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Bleacher bonds

A bad recent stretch doesn't come close to discouraging Dodgers fans seated beyond the outfield fence, who keep the faith and keep the pressure on opposing outfielders

August 19, 2007|Kurt Streeter

The guy has a cowbell in one hand, a baseball glove on the other and a spiky Mohawk mask fixed atop his baseball cap. His name is Gabriel Ruiz, and he looks as if he wants to drive a stake through my heart.

"We can't give up, man," Ruiz says. "We're here every night. And if you bleed blue, like we do . . . " He pauses and glares at me. Do I get his point? "You don't stop coming when the team goes on a losing streak."

All week, I'm at Dodger Stadium -- and at the start, the hometown team is behind. In less than a month, the Dodgers have tumbled down the NL West standings from first place to fourth. They can't hit, can't run, can't field or pitch. The team is done, people are saying. Too much reliance on young players and has-beens.

Ruiz, 24, is in the low, bench-filled bleachers that cling tightly to the outfield. This is not the part of the stadium where tickets sell for $450. No carved tenderloin is served here. The seats are not contoured. Yelling does not get you stared at by surgically corrected fashion models.

Here in the left-field bleachers, tickets go for $8. The smell of burnt pork, Dodger Dogs, hangs heavily. The flat benches can leave you with splinters. You could shout to the heavens and run down the aisles in your skivvies, and no one would blink an eye.

I don't let up. I point at the scoreboard. With the Dodgers playing like bums, why endure all this just to come and watch? Have you lost your marbles? Haven't you guys thought once about packing it in?

Flanking Ruiz are a row of fans. When the season began, they didn't know one another. Now they have bonded over baseball. Among them is Matthew Roysner, 14, freckled, with an impish smile. Pack it in? He is disgusted by my question.

"No way!" he says. "This is where you find the believers."

Here in the bleachers, maybe more than at any other sports venue in this city, Los Angeles shows its true self. A tattooed gangster high-fives with black-clad hipsters. A soccer mom sits bum-to-bum with a high school teacher from Boyle Heights on one side and a gabby grandfather on the other, who reminisces about seeing Jackie Robinson's first game.

They work double time to be positive.

"Brox! Brox! Come on Brox!" shouts Gino Cornejo, 30. "We need you, man. We need you!" Cornejo sits high in the bleachers, holding his 2-year-old son, Gino Jr. They peer at the bullpen, where Jonathan Broxton, a relatively inexperienced reliever with mutton-chop sideburns and an X-ray glare, is warming up.

You need him? I ask. The Dodgers aren't going anywhere anyway.

"No way," Cornejo says, shaking his head. His eyes focus on mine. "They can still make the wild card."

I sidle up to other strangers and ask them: When are they going to come to their senses? Everyone says the same thing: The Dodgers will come back, and we're going to be here to see it.

Teenage girls say it.

Rough dudes with tattoos snaked around their necks say it.

In the heart of the flat benches, the front rows near center field, rowdies 1) lacerate the opposition with taunts, and 2) worship Juan Pierre as if he's the second coming of Duke Snider.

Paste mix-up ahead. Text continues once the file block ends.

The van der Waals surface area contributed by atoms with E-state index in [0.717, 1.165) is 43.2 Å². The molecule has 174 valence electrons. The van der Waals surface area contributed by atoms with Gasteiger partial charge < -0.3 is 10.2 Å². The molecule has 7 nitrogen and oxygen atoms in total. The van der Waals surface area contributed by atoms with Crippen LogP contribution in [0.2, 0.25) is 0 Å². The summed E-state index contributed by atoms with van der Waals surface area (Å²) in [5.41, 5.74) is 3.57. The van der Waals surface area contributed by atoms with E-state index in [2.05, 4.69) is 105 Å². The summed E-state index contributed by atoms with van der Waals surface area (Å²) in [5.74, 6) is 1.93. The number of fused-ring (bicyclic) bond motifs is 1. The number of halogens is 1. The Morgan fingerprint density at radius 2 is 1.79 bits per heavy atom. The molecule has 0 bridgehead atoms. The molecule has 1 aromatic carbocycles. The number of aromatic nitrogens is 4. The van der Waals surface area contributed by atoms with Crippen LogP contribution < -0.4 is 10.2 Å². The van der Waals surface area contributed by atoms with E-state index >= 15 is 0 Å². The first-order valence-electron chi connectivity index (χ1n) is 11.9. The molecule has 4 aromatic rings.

I sit with Sal Fuentes, 29, a rent-a-car repairman who wears a blue Dodgers T-shirt and a white skullcap.

He sits next to Jeffrey Fager, 27, a Glendale accountant with a shy smile, thin-rimmed glasses and his Dodgers cap turned backward.

"Give up?" Fuentes says. "What? Man, you've got to be kidding me with that."

There's deep passion in the bleachers. Sometimes, Fuentes says, things can get out of control. "I was here the night the guy got killed," he says, referring to an evening four years back when a Dodgers fan shot a Giants fan in the parking lot. Since then, Dodgers officials have beefed up security.

Now, Fuentes says, "it's way, way different than it was then. But still, if you come and you talk mess about our team, it can get physical."

Suddenly, I can't hear a thing Fuentes is saying.

A group next to us, a bunch of 20-somethings who resemble the cast of an MTV reality show, have found a way to ease the pain of another loss. They toss verbal bombs at Houston outfielder Jason Lane, ranging from the scatological to the sophomoric.

They have a new name for him: Jason Lame.

"Lane is Laaaame!" "Lame is a mean man . . . he kicks young puppies!" "Lame hates fresh-baked cookies!"

From under his cap, Jason Lane peers up at them.

One of the 20-somethings turns to me and says: "Dude, it's all about the experience."

Ruiz, the guy with the cowbell and the mitt and the Mohawk mask, would agree with that. On Monday night, the Dodgers fall to Houston, 4-1. On Tuesday night, they fall to Houston again, 7-4.

But then on Wednesday, Ruiz gets his night. The game ends, and he has a Cheshire cat grin.

All around him, people cheer.

A middle-aged man who spent the evening marking down game statistics with the precision of a NASA engineer.

A family of 12, chaperoned by a father who had immigrated from Lebanon 20 years ago.

An Orthodox Jew, in his dark suit and yarmulke.

Finally, the Dodgers have won. They have thumped the Astros, 6-3.

"The whole thing is great!" Ruiz says, his voice hoarse from shouting at Jason Lane. "All of us together like this. We'll always come back."


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